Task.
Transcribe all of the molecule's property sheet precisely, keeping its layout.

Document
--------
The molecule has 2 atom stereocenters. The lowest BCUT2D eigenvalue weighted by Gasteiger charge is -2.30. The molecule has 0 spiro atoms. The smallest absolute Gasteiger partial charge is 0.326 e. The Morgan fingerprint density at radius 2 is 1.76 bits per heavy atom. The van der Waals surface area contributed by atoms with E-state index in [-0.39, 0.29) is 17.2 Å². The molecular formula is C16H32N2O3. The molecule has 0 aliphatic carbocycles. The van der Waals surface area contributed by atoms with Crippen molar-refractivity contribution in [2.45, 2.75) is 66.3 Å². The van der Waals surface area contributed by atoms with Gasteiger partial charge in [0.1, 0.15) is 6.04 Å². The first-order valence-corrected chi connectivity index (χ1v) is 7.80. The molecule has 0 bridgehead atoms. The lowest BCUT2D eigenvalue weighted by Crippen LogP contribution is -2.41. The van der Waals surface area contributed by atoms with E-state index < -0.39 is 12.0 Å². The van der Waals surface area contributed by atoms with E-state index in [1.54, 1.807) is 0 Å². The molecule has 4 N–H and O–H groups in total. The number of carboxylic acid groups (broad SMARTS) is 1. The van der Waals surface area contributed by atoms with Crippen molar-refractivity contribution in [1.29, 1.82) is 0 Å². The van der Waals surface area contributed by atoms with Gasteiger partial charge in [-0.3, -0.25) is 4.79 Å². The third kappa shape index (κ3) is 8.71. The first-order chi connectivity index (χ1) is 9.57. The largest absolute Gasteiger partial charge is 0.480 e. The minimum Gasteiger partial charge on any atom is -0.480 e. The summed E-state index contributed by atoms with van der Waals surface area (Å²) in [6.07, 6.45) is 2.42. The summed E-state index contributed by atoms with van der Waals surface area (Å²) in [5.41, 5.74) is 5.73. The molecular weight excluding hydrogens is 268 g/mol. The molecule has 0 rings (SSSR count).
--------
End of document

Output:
The molecule has 2 atom stereocenters. The lowest BCUT2D eigenvalue weighted by Gasteiger charge is -2.30. The molecule has 0 spiro atoms. The smallest absolute Gasteiger partial charge is 0.326 e. The Morgan fingerprint density at radius 2 is 1.76 bits per heavy atom. The van der Waals surface area contributed by atoms with E-state index in [-0.39, 0.29) is 17.2 Å². The molecular formula is C16H32N2O3. The molecule has 0 aliphatic carbocycles. The van der Waals surface area contributed by atoms with Crippen molar-refractivity contribution in [2.45, 2.75) is 66.3 Å². The van der Waals surface area contributed by atoms with Gasteiger partial charge in [0.1, 0.15) is 6.04 Å². The first-order valence-corrected chi connectivity index (χ1v) is 7.80. The molecule has 0 bridgehead atoms. The lowest BCUT2D eigenvalue weighted by Crippen LogP contribution is -2.41. The van der Waals surface area contributed by atoms with E-state index < -0.39 is 12.0 Å². The van der Waals surface area contributed by atoms with E-state index in [1.54, 1.807) is 0 Å². The molecule has 4 N–H and O–H groups in total. The number of carboxylic acid groups (broad SMARTS) is 1. The van der Waals surface area contributed by atoms with Crippen molar-refractivity contribution in [1.29, 1.82) is 0 Å². The van der Waals surface area contributed by atoms with Gasteiger partial charge in [-0.3, -0.25) is 4.79 Å². The third kappa shape index (κ3) is 8.71. The first-order chi connectivity index (χ1) is 9.57. The largest absolute Gasteiger partial charge is 0.480 e. The minimum Gasteiger partial charge on any atom is -0.480 e. The summed E-state index contributed by atoms with van der Waals surface area (Å²) in [6.07, 6.45) is 2.42. The summed E-state index contributed by atoms with van der Waals surface area (Å²) in [5.41, 5.74) is 5.73. The molecular weight excluding hydrogens is 268 g/mol. The molecule has 0 rings (SSSR count).